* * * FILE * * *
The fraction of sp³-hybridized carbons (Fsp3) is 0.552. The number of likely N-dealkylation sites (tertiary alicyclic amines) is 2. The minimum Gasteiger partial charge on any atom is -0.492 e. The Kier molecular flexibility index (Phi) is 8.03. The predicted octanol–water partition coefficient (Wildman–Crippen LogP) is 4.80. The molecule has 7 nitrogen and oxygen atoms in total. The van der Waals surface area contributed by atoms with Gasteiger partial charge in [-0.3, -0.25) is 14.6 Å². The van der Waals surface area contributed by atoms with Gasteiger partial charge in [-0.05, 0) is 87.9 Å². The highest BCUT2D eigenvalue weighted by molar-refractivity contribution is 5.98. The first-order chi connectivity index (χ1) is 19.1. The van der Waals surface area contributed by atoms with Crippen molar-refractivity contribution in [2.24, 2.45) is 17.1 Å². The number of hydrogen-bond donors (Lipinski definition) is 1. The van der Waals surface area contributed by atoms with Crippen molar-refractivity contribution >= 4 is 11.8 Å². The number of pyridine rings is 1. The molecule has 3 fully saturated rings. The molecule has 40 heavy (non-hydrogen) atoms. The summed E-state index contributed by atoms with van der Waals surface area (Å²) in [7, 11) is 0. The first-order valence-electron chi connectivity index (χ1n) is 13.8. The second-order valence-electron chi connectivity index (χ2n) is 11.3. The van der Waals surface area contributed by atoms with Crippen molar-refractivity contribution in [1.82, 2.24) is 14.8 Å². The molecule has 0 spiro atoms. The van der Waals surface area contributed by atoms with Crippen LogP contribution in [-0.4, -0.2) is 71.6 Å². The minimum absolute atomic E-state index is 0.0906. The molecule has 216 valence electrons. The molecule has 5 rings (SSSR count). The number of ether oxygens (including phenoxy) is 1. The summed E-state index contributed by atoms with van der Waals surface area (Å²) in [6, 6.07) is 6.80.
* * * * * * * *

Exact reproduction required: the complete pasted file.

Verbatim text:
The fraction of sp³-hybridized carbons (Fsp3) is 0.552. The number of likely N-dealkylation sites (tertiary alicyclic amines) is 2. The minimum Gasteiger partial charge on any atom is -0.492 e. The Kier molecular flexibility index (Phi) is 8.03. The predicted octanol–water partition coefficient (Wildman–Crippen LogP) is 4.80. The molecule has 7 nitrogen and oxygen atoms in total. The van der Waals surface area contributed by atoms with Gasteiger partial charge in [-0.3, -0.25) is 14.6 Å². The van der Waals surface area contributed by atoms with Gasteiger partial charge in [-0.05, 0) is 87.9 Å². The highest BCUT2D eigenvalue weighted by molar-refractivity contribution is 5.98. The first-order chi connectivity index (χ1) is 19.1. The van der Waals surface area contributed by atoms with Crippen molar-refractivity contribution in [2.24, 2.45) is 17.1 Å². The number of hydrogen-bond donors (Lipinski definition) is 1. The van der Waals surface area contributed by atoms with Crippen molar-refractivity contribution >= 4 is 11.8 Å². The number of pyridine rings is 1. The molecule has 3 fully saturated rings. The molecule has 40 heavy (non-hydrogen) atoms. The summed E-state index contributed by atoms with van der Waals surface area (Å²) in [7, 11) is 0. The first-order valence-electron chi connectivity index (χ1n) is 13.8. The second-order valence-electron chi connectivity index (χ2n) is 11.3. The van der Waals surface area contributed by atoms with Crippen molar-refractivity contribution in [1.82, 2.24) is 14.8 Å². The molecule has 0 spiro atoms. The van der Waals surface area contributed by atoms with Crippen LogP contribution in [-0.4, -0.2) is 71.6 Å². The minimum absolute atomic E-state index is 0.0906. The molecule has 216 valence electrons. The molecule has 5 rings (SSSR count). The number of ether oxygens (including phenoxy) is 1. The summed E-state index contributed by atoms with van der Waals surface area (Å²) in [6, 6.07) is 6.80.